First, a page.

Across the world right now, at this very moment, hundreds of theatres are opening up lobby doors. Patrons are settling into creaky seats, fanning themselves with small, double-sided single sheet programmes and excitedly counting down the minutes to show time. Soon enough, the house lights will dim and flicker out. In that brief darkness, there is potential for theatre magic: that moment where something unexpected happens, where your heart quickens. Every performance of every show on any stage, big or small, could have someone in the audience that sees their lives reflected on the stage, or sees a potential talent that they want to unlock in themselves, or finds a community that they want to be a part of.
I was fortunate to have found my passion while still in high school, through my drama teacher Crystal, and the hundreds of passionate, dedicated and gracious people that populate the community theatre groups in and around Hamilton. In those early years, I found my community and I found my people. People who helped me develop skills that I am still honing today. Because of that, I have always gravitated towards local theatre companies and festivals that have a rich investment in the communities in which they exist. They tell stories that reflect the local history and people of the town. Many of these places have youth theatre programs, or help raise funds for local causes, or provide a creative outlet for overlooked groups within that community.
They can provide training opportunities for young people who might be interested in pursuing some art discipline – whether that is some sort of performance, behind the scenes trade, or somewhere in the management/producing world. Sometimes, these companies are able to pay those who are being trained, re-inforcing the ideas that theatre is hard work, and that hard work deserves compensation, and that mentorship has value. These training opportunities arm people with a whole new arsenal of skills and opens them up to a new world of possibilities (should they choose to pursue it). These opportunities are vital to keep our live performance industry strong, and to ensure that your stories are being told in the coming years.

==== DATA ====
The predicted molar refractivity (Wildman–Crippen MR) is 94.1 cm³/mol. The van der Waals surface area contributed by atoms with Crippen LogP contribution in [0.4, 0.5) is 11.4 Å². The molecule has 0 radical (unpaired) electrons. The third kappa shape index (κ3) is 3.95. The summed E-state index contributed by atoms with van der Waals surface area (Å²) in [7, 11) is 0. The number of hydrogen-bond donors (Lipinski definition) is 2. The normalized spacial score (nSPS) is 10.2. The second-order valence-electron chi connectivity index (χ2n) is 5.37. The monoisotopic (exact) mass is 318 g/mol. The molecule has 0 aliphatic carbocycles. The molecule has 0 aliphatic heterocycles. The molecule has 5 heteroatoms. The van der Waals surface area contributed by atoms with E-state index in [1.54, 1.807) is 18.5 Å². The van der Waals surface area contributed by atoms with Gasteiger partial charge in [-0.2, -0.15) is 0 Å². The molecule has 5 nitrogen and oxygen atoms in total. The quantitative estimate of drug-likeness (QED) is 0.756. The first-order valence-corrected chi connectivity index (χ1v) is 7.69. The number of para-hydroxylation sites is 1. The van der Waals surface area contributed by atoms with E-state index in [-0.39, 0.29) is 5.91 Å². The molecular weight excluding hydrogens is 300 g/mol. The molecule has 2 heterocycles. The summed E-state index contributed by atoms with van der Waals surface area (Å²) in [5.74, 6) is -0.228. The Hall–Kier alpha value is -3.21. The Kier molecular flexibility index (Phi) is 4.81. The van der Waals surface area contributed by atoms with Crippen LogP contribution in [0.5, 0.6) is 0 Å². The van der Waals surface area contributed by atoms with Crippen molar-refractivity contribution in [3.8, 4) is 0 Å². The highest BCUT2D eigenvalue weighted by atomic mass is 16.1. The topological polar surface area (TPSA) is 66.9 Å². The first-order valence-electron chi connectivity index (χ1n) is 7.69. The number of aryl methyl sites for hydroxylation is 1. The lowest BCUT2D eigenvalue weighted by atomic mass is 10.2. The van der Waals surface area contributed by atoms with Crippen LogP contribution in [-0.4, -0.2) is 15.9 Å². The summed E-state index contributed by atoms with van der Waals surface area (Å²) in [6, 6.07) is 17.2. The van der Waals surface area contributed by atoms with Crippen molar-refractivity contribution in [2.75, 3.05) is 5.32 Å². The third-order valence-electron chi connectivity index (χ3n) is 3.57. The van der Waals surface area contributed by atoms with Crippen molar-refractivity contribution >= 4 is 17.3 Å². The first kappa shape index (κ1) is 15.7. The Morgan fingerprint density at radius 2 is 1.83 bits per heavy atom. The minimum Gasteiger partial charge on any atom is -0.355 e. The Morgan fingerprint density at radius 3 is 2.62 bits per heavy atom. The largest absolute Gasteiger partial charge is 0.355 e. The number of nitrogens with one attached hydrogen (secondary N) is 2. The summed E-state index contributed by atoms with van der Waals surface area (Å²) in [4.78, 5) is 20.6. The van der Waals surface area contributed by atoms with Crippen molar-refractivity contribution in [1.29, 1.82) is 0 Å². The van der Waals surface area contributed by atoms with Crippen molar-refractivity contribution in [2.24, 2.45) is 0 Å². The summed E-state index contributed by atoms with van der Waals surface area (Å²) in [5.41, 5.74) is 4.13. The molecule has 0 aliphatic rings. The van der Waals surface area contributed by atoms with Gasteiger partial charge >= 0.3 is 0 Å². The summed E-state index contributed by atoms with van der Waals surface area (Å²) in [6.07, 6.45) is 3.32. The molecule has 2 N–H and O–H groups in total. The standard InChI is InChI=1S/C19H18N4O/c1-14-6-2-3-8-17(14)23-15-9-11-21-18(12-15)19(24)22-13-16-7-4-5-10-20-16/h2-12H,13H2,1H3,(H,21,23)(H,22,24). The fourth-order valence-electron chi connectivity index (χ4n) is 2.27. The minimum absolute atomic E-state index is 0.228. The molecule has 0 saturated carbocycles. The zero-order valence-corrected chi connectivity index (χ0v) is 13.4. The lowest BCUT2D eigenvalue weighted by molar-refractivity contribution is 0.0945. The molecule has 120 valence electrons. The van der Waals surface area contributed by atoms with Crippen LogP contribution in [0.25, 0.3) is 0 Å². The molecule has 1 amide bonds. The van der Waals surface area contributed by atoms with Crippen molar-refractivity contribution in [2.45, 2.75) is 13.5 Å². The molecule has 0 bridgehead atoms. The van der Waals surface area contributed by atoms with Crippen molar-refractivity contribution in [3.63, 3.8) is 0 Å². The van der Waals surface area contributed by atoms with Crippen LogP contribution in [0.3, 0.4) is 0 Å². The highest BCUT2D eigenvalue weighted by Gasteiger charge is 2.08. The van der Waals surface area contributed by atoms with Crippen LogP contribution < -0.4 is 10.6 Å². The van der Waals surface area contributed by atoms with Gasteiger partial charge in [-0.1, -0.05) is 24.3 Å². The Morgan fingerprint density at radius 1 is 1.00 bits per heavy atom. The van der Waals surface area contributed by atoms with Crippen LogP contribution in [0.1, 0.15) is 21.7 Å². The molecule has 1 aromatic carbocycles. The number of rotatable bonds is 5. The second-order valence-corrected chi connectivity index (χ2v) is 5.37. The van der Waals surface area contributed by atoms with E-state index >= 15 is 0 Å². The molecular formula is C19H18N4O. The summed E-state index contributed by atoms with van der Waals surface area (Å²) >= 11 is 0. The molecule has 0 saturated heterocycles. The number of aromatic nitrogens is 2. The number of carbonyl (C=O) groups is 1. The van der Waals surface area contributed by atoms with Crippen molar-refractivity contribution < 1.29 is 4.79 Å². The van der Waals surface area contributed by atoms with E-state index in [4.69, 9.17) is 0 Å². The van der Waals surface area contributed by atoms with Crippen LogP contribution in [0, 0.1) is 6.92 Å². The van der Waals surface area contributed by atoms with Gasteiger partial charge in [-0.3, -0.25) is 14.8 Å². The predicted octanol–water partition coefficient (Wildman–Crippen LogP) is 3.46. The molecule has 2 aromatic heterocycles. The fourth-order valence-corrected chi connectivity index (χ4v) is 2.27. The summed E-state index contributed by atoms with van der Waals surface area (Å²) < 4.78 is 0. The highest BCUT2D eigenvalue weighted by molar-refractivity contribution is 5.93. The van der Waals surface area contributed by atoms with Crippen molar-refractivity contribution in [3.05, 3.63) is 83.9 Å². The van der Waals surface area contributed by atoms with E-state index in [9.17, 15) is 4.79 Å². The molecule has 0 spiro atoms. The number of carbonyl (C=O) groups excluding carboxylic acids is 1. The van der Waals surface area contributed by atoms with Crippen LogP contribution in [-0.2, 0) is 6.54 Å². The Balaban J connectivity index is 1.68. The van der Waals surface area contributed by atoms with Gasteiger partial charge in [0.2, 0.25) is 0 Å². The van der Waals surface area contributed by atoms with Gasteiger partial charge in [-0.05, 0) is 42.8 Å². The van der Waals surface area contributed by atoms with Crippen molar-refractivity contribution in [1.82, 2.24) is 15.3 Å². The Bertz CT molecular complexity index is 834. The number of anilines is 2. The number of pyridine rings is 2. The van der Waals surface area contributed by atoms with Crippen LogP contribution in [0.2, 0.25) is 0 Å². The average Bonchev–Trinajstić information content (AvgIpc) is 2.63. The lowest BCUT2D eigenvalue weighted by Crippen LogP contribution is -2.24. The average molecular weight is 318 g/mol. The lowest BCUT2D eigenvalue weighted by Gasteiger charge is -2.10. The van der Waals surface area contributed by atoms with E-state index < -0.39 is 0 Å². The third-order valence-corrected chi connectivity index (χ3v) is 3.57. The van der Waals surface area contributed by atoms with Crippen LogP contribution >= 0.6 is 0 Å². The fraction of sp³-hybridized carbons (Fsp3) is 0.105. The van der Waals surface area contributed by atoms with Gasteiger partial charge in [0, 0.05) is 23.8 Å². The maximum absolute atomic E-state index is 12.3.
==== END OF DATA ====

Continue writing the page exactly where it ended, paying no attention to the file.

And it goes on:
If you have tickets for the Kitchen Party Theatre Festival season, thank you for supporting local theatre, and by extension, potential theatre superstars from your community. Theatre magic can happen anywhere, but it's especially magical if it happens close to home.
KEVIN OLSON (he/him)
Festival Stage Manager (Girls From Away, The Codfather)
Kevin is beyond thrilled to be a part of the Kitchen Party Theatre Festival this year! He is a professional stage manager who has worked on many productions for over a decade. He has called many theatres home, including The Charlottetown Festival, Lighthouse FT, Port Stanley FT, Theatre Orangeville, Theatre Aquarius, Vancouver Playhouse, Carousel Players, Young Peoples Theatre, Canadian Rep Theatre, Black Theatre Workshop and Smile Theatre (where he was also production manager for several years). He has most recently toured internationally with Mermaid Theatre of Nova Scotia and with Geordie Theatre, travelling extensively to the United States and to Hong Kong. Despite taking a brief hiatus from theatre, the stage has called his name once again. He will continue to pursue ways to make the theatre process accessible, inclusive and enjoyable for everyone involved!
COMMUNITY CREATORS' CIRCLE
Announcing Kitchen Party Theatre Festival's Community Creators' Circle!
Monday nights at the Gordon Pinsent Centre for the Arts.
This drop-in event is for anyone working on a new idea for the stage or for the page. Your work can be at any stage of development. If you'd like to gather with others in a weekly facilitated discussion of prompts, activities, and exchange, this circle is for you! Put pencil to paper, and get inspired by what others are working on. No previous experience is required! This is the perfect opportunity to dive into that idea at the back of your brain, or brush up on one you've been working through for some time.
The circle gathers Monday evenings from July 18th - August 8th and will be facilitated by Nicole Smith & Bernardine Stapleton. There is no cost to participate. Recommended for ages 18+.
As we work on staging the rest of our season and limiting the potential spread of COVID-19, we ask that masks be worn and social distancing maintained throughout the entirety of this event.
We are over the moon to be here in beautiful Grand Falls-Windsor again and can't wait to spend more time with all of the local brilliance that makes this place sparkle. We hope you'll join us around the table!
If you have any questions, concerns, or accessibility requests, please don't hesitate to reach out to us at email@example.com.